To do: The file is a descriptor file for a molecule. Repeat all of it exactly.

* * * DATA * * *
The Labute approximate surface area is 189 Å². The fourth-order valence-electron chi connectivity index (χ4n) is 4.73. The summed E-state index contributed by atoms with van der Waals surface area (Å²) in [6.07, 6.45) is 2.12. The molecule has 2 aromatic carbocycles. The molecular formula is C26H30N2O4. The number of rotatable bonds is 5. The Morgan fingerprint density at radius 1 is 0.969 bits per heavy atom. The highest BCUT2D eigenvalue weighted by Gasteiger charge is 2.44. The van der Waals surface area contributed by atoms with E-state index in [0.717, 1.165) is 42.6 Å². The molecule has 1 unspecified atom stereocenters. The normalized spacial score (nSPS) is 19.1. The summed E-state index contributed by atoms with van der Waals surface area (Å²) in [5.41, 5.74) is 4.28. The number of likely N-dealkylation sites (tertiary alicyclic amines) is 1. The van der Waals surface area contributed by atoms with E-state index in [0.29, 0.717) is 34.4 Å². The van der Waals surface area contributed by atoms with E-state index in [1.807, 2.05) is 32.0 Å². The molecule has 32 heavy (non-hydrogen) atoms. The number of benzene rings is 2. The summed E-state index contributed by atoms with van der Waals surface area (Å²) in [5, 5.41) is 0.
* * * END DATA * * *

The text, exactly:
The Labute approximate surface area is 189 Å². The fourth-order valence-electron chi connectivity index (χ4n) is 4.73. The summed E-state index contributed by atoms with van der Waals surface area (Å²) in [6.07, 6.45) is 2.12. The molecule has 2 aromatic carbocycles. The molecular formula is C26H30N2O4. The number of rotatable bonds is 5. The Morgan fingerprint density at radius 1 is 0.969 bits per heavy atom. The highest BCUT2D eigenvalue weighted by Gasteiger charge is 2.44. The van der Waals surface area contributed by atoms with E-state index in [0.717, 1.165) is 42.6 Å². The molecule has 1 unspecified atom stereocenters. The normalized spacial score (nSPS) is 19.1. The summed E-state index contributed by atoms with van der Waals surface area (Å²) in [5.41, 5.74) is 4.28. The number of likely N-dealkylation sites (tertiary alicyclic amines) is 1. The van der Waals surface area contributed by atoms with E-state index in [0.29, 0.717) is 34.4 Å². The van der Waals surface area contributed by atoms with E-state index in [1.807, 2.05) is 32.0 Å². The molecule has 32 heavy (non-hydrogen) atoms. The number of benzene rings is 2. The summed E-state index contributed by atoms with van der Waals surface area (Å²) in [5, 5.41) is 0.